18 USC Sec. 1461                                            01/05/2009




    Sec. 1461. Mailing obscene or crime-inciting matter


      Every obscene, lewd, lascivious, indecent, filthy or vile
    article, matter, thing, device, or substance; and -
      Every article or thing designed, adapted, or intended for
    producing abortion, or for any indecent or immoral use; and
      Every article, instrument, substance, drug, medicine, or thing
    which is advertised or described in a manner calculated to lead
    another to use or apply it for producing abortion, or for any
    indecent or immoral purpose; and
      Every written or printed card, letter, circular, book, pamphlet,
    advertisement, or notice of any kind giving information, directly
    or indirectly, where, or how, or from whom, or by what means any of
    such mentioned matters, articles, or things may be obtained or
    made, or where or by whom any act or operation of any kind for the
    procuring or producing of abortion will be done or performed, or
    how or by what means abortion may be produced, whether sealed or
    unsealed; and
      Every paper, writing, advertisement, or representation that any
    article, instrument, substance, drug, medicine, or thing may, or
    can, be used or applied for producing abortion, or for any indecent
    or immoral purpose; and
      Every description calculated to induce or incite a person to so
    use or apply any such article, instrument, substance, drug,
    medicine, or thing -
      Is declared to be nonmailable matter and shall not be conveyed in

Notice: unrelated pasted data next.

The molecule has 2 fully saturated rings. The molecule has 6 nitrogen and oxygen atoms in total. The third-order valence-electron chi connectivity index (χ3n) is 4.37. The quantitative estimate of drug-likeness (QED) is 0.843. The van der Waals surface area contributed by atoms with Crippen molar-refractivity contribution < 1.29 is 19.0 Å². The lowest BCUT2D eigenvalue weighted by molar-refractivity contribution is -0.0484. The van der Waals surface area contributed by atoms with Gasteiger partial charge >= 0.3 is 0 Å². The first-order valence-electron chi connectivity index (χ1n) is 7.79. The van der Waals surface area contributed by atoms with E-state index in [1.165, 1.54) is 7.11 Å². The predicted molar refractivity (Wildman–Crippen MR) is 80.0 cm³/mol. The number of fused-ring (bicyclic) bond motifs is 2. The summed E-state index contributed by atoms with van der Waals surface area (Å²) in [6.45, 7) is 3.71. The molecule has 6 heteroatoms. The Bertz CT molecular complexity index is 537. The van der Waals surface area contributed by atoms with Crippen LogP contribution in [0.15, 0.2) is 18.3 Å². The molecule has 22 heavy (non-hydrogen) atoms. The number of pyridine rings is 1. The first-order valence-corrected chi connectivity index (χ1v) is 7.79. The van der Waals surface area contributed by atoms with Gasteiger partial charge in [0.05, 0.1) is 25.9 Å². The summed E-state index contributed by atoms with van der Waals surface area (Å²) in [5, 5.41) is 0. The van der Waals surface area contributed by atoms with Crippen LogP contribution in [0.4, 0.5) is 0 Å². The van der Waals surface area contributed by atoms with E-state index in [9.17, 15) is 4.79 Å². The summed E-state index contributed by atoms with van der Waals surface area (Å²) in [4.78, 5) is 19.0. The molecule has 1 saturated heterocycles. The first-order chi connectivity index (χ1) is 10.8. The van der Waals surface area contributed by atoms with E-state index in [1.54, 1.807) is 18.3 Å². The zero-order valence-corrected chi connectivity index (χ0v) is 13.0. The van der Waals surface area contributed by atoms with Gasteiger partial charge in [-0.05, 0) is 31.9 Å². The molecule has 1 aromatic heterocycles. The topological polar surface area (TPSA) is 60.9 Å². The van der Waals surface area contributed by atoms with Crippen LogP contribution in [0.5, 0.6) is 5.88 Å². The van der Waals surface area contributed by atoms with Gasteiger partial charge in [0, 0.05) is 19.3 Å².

the mails or delivered from any post office or by any letter
      Whoever knowingly uses the mails for the mailing, carriage in the
    mails, or delivery of anything declared by this section or section
    3001(e) of title 39 to be nonmailable, or knowingly causes to be
    delivered by mail according to the direction thereon, or at the
    place at which it is directed to be delivered by the person to whom
    it is addressed, or knowingly takes any such thing from the mails
    for the purpose of circulating or disposing thereof, or of aiding
    in the circulation or disposition thereof, shall be fined under
    this title or imprisoned not more than five years, or both, for the
    first such offense, and shall be fined under this title or
    imprisoned not more than ten years, or both, for each such offense
      The term "indecent", as used in this section includes matter of a
    character tending to incite arson, murder, or assassination.


    (June 25, 1948, ch. 645, 62 Stat. 768; June 28, 1955, ch. 190,
    Secs. 1, 2, 69 Stat. 183; Pub. L. 85-796, Sec. 1, Aug. 28, 1958, 72
    Stat. 962; Pub. L. 91-662, Secs. 3, 5(b), 6(3), Jan. 8, 1971, 84
    Stat. 1973, 1974; Pub. L. 103-322, title XXXIII, Sec. 330016(1)(K),
    (L), Sept. 13, 1994, 108 Stat. 2147.)


      Based on title 18, U.S.C., 1940 ed., Sec. 334 (Mar. 4, 1909, ch.
    321, Sec. 211, 35 Stat. 1429 [1129]; Mar. 4, 1911, ch. 241, Sec. 2,
    36 Stat. 1339).